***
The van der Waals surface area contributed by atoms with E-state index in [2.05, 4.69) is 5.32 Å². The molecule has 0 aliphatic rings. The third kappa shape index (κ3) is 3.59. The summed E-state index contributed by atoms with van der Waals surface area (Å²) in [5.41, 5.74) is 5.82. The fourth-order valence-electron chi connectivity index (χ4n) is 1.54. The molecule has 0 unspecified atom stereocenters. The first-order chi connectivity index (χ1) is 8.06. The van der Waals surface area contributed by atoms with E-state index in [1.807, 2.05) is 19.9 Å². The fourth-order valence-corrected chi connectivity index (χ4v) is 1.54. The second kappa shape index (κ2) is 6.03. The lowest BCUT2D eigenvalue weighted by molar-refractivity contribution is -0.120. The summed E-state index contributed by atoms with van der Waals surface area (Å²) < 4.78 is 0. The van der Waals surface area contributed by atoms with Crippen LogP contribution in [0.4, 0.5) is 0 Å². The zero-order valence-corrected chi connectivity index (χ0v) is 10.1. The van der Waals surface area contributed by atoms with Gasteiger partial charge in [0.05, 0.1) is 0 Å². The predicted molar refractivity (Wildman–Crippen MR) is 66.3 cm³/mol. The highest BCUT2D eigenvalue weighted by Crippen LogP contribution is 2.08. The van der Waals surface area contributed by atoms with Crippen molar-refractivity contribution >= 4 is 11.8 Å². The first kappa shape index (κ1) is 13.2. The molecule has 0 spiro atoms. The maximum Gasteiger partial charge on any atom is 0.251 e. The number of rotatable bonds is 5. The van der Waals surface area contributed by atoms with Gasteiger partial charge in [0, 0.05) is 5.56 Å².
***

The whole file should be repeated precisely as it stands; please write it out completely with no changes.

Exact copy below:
The van der Waals surface area contributed by atoms with E-state index in [2.05, 4.69) is 5.32 Å². The molecule has 0 aliphatic rings. The third kappa shape index (κ3) is 3.59. The summed E-state index contributed by atoms with van der Waals surface area (Å²) in [5.41, 5.74) is 5.82. The fourth-order valence-electron chi connectivity index (χ4n) is 1.54. The molecule has 0 unspecified atom stereocenters. The first-order chi connectivity index (χ1) is 8.06. The van der Waals surface area contributed by atoms with E-state index in [1.807, 2.05) is 19.9 Å². The fourth-order valence-corrected chi connectivity index (χ4v) is 1.54. The second kappa shape index (κ2) is 6.03. The lowest BCUT2D eigenvalue weighted by molar-refractivity contribution is -0.120. The summed E-state index contributed by atoms with van der Waals surface area (Å²) < 4.78 is 0. The van der Waals surface area contributed by atoms with Crippen LogP contribution in [0.4, 0.5) is 0 Å². The zero-order valence-corrected chi connectivity index (χ0v) is 10.1. The van der Waals surface area contributed by atoms with Gasteiger partial charge in [0.05, 0.1) is 0 Å². The predicted molar refractivity (Wildman–Crippen MR) is 66.3 cm³/mol. The highest BCUT2D eigenvalue weighted by Crippen LogP contribution is 2.08. The van der Waals surface area contributed by atoms with Crippen molar-refractivity contribution >= 4 is 11.8 Å². The first kappa shape index (κ1) is 13.2. The molecule has 0 spiro atoms. The maximum Gasteiger partial charge on any atom is 0.251 e. The number of rotatable bonds is 5. The van der Waals surface area contributed by atoms with Gasteiger partial charge in [0, 0.05) is 5.56 Å².